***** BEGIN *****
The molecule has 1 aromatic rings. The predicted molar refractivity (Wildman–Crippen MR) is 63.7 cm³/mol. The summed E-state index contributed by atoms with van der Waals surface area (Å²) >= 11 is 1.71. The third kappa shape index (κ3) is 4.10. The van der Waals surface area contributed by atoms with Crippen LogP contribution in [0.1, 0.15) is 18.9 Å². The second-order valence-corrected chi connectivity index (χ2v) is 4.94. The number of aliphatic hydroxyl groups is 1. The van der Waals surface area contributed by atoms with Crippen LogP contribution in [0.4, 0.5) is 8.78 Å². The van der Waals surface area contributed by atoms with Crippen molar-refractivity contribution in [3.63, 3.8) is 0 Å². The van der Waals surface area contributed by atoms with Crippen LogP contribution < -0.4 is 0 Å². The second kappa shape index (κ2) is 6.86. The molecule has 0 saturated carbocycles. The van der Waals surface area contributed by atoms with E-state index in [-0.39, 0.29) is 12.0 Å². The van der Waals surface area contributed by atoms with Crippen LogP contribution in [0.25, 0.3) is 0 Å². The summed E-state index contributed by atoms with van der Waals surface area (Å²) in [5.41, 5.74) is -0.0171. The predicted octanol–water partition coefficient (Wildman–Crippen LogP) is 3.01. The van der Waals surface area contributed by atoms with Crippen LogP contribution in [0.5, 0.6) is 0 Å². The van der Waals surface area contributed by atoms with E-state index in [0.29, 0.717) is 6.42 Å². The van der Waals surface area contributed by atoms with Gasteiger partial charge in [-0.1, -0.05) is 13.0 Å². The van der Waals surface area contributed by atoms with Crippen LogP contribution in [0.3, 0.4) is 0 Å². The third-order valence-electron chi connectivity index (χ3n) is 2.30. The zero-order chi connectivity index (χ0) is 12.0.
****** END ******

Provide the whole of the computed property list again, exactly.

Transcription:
The molecule has 1 aromatic rings. The predicted molar refractivity (Wildman–Crippen MR) is 63.7 cm³/mol. The summed E-state index contributed by atoms with van der Waals surface area (Å²) >= 11 is 1.71. The third kappa shape index (κ3) is 4.10. The van der Waals surface area contributed by atoms with Crippen LogP contribution in [0.1, 0.15) is 18.9 Å². The second-order valence-corrected chi connectivity index (χ2v) is 4.94. The number of aliphatic hydroxyl groups is 1. The van der Waals surface area contributed by atoms with Crippen LogP contribution in [0.4, 0.5) is 8.78 Å². The van der Waals surface area contributed by atoms with Crippen molar-refractivity contribution in [3.63, 3.8) is 0 Å². The van der Waals surface area contributed by atoms with Crippen LogP contribution < -0.4 is 0 Å². The second kappa shape index (κ2) is 6.86. The molecule has 0 saturated carbocycles. The van der Waals surface area contributed by atoms with E-state index in [-0.39, 0.29) is 12.0 Å². The van der Waals surface area contributed by atoms with Crippen LogP contribution in [0.25, 0.3) is 0 Å². The summed E-state index contributed by atoms with van der Waals surface area (Å²) in [5.41, 5.74) is -0.0171. The predicted octanol–water partition coefficient (Wildman–Crippen LogP) is 3.01. The van der Waals surface area contributed by atoms with Crippen LogP contribution in [0.5, 0.6) is 0 Å². The van der Waals surface area contributed by atoms with E-state index in [0.29, 0.717) is 6.42 Å². The van der Waals surface area contributed by atoms with Gasteiger partial charge in [-0.1, -0.05) is 13.0 Å². The van der Waals surface area contributed by atoms with Crippen LogP contribution in [0.3, 0.4) is 0 Å². The third-order valence-electron chi connectivity index (χ3n) is 2.30. The zero-order chi connectivity index (χ0) is 12.0.